For decades, Florida has been a vacation mecca. It’s known for its beautiful beaches on either coast, on top of popular theme parks in the center of the state. Florida is also dotted with exciting large cities, plus the beautiful nature of the Everglades and the laid back attitude of the Keys. No wonder why 36 million visitors traveled to Florida in the first quarter of 2022 alone.
Whether they use rental cars or their own vehicles, many of the state’s travelers drive while they visit. Since many of Florida’s major highways are tolled, this usually means having to pay for toll roads while driving around the Sunshine State.
Over the years, several options for paying Florida’s tolls have been introduced:
- Visitors with an E-Z Pass can use their E-Z Pass throughout the state
- Those who fly to/from MCO could potentially use a Visitor Toll Pass
- Rental car companies each have their own (usually) optional system for toll payment
- There are even toll apps out there that may or may not work in the state (and may or may not be “worth it,” but hey, they’re out there)
But for some people, the easiest way to pay for tolls is the “old fashioned way” – cash. Unfortunately, with so many electronic options, many highways in the state have gone cash free. The one holdout has been in the Central Florida area. Human toll takers and/or exact change lanes have remained at some tolls, thanks to so many tourists who would rather pay cash than get a transponder.
I hate to say it, but that’s soon going to be changing.
The Orlando Sentinel reports that the Central Florida Expressway Authority (CFX) has plans to remove all 96 automated (read: exact change) toll machines throughout its 125-mile system. Those roads include:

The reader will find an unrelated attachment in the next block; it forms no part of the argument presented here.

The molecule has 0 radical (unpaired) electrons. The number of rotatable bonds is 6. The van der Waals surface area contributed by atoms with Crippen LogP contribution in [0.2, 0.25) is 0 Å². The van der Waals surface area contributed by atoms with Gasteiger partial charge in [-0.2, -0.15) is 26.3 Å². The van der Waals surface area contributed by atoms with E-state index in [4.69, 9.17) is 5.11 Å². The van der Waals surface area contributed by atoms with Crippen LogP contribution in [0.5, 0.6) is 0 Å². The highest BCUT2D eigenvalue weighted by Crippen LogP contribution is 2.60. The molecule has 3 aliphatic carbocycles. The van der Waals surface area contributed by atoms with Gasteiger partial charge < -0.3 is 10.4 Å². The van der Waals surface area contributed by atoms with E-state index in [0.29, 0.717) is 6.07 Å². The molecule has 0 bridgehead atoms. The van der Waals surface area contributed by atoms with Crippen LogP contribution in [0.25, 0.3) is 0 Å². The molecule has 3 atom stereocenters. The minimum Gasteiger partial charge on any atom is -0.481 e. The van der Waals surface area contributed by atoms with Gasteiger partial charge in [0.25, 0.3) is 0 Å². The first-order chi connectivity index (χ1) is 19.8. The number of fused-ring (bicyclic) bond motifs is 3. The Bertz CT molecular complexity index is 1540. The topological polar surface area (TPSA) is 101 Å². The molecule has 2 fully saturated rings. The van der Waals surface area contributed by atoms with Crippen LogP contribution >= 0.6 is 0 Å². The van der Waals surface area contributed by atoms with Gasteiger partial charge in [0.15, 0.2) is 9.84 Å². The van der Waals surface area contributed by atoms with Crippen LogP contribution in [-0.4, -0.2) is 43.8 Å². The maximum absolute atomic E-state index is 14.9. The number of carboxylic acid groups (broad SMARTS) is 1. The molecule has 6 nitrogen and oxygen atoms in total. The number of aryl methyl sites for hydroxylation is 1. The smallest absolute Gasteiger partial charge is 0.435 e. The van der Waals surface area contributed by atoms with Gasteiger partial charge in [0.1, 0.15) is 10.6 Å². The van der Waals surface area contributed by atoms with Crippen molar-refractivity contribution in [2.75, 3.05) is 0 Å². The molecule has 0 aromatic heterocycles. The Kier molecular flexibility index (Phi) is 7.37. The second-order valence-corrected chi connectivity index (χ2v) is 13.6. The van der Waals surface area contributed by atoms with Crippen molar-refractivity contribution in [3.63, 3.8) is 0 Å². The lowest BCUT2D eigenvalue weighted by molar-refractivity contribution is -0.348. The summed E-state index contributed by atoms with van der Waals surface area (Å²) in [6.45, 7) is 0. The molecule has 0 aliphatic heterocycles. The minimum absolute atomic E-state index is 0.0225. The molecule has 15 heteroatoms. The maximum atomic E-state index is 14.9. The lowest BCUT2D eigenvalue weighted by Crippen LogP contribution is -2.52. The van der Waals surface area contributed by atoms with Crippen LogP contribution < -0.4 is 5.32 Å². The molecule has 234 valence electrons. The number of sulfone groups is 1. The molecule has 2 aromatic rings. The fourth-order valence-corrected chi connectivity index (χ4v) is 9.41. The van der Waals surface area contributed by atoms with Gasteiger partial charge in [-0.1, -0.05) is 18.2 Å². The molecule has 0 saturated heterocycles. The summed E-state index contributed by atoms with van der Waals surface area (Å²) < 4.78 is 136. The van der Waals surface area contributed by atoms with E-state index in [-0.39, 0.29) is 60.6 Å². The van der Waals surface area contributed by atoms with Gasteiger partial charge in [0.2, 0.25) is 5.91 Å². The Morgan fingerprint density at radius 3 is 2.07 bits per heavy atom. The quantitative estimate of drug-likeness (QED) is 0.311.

- State Road 408 (East-West Expressway)
- State Road 414 (Apopka Expressway)
- State Road 417 (Central Florida GreeneWay)
- State Road 429 (Western Beltway)
- State Road 451
- State Road 528 (Beachline Expressway)
- State Road 453
- State Road 538 (Poinciana Parkway)
Of those, the 417 and 528 are the roads that connect Orlando International Airport to the theme park corridor, and the 429 runs N/S, just west of Disney, and to I-4. The other roads don’t affect most tourists as much, but could, depending on where they’re traveling to/from.
As per the Sentinel, CFX says the coin machines are “end of life and unsupported by manufacturer,” and they have a “high maintenance requirement.” The agency is also beginning to become low on critical parts to repair the exact change toll machines. They are, essentially, dinosaurs.
The phasing out will begin in 2023 when CFX will remove 26 coin machines from the main toll plazas. They’ll continue the work in 2024, eliminating 70 from ramps accessing expressways.
The toll authorities of Miami and Tampa Bay have already removed their exact change tolls. The Poinciana Parkway in Osceola County, and the Wekiva Parkway in Orange and Lake counties are newer roads and were not built with any lanes for cash tolls.
Feature Photo: formulaone / flickr / CC by SA 2.0
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Cash and coins were suspended via human attendants during the pandemic but the writing on the wall for the entire option of paying on the spot was written years earlier. The maintenance costs truly were horrible. While I never had problems paying with coins, a friend commuted via SR520 from East Orlando (Christmas, to be specific) to the coast. His 25¢ each direction ROUTINELY was ignored by the basket, the point that he began to carry a ball-peen hammer to provide a gentle message to the metal base of the basket in order that his payment register. This began in 2010! True story!